Book Review: A coming-of-age story for anyone who loves to read

The cat who saved the books

Finding a book you didn’t know you were looking for can be like finding a friend – perhaps someone you lost touch with a while ago or a new connection made while chatting on the bus. Books mean more to us than the words on the page.

“There are timeless stories, powerful enough to have passed through the ages. Read lots of books like these – they will be like friends to you. They will inspire and support you.

Rintaro, the cat hero who saved the books, has spent more than his fair share of time at a secondhand bookstore. He lives there with his grandfather, the merchant. But now the old man is dead and Rintaro, who is only a teenager, has to leave his house and his sanctuary to go and live with the kind aunt who has offered to take him in.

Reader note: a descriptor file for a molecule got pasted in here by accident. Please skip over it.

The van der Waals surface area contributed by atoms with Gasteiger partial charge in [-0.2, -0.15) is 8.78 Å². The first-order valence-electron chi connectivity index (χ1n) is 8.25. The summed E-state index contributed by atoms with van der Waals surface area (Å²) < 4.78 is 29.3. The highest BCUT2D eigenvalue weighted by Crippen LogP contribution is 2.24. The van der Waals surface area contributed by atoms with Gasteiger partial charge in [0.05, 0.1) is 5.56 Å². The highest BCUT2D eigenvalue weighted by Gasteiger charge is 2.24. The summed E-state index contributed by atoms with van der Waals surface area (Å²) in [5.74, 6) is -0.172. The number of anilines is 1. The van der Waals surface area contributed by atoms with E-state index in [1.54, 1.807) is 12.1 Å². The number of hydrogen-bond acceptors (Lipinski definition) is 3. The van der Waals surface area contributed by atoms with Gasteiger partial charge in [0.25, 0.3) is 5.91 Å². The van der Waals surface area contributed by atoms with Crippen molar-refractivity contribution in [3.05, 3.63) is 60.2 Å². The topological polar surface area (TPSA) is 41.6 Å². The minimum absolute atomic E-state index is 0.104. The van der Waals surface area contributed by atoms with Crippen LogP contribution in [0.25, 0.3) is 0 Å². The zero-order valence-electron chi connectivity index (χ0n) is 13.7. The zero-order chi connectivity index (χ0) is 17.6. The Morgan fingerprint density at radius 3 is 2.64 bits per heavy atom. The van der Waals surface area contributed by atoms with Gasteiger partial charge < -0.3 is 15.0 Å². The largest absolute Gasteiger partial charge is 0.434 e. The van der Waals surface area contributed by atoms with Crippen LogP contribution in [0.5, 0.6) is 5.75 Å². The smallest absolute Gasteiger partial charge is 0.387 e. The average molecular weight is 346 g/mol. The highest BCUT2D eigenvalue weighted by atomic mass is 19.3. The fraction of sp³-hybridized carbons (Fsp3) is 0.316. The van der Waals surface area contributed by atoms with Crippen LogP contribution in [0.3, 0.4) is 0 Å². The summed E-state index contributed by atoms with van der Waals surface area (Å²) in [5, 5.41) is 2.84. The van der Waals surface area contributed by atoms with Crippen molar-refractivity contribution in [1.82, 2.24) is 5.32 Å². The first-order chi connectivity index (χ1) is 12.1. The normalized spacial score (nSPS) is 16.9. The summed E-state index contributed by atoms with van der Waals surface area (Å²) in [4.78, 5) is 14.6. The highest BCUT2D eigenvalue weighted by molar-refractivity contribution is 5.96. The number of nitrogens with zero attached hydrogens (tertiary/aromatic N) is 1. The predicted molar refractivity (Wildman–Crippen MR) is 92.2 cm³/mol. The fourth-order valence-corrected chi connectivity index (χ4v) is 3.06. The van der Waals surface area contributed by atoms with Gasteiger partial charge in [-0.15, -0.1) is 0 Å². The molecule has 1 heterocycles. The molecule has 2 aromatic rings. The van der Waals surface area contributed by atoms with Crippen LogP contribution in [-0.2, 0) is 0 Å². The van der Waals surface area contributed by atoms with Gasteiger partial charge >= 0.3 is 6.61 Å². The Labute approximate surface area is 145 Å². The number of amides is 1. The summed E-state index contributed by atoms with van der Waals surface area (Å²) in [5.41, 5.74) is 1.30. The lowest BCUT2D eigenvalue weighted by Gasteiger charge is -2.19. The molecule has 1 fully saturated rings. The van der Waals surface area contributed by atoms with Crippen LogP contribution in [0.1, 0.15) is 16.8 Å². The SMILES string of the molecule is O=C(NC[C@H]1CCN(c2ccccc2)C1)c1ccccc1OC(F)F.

He stupidly follows this plan, until a cat arrives in the bookstore. A talking cat who asks Rintaro for help with a mission to rescue damaged, smashed and discarded books.

It’s a coming-of-age story that will resonate with anyone who loves to read. Accompany Rintaro as he finds the inner strength to take on the challenge of committing to life as well as literature.

Translated from Japanese by Louise Heal Kawai, it is a book that provides insight into a different culture while raising questions about the status of reading and books in today’s society. The choice to use untranslatable Japanese words adds an interesting contrast to a story based on and referencing classic Western literature.

If you’re reading this, you’re probably someone who likes to read books. You may have spent time thinking about what reading means to you.

Perhaps you remember the joy of a visit to Sheffield’s own Rare & Racy bookshop. You probably haven’t met a talking cat, but you might still enjoy Natsukawa’s investigation of what the books mean to humans.


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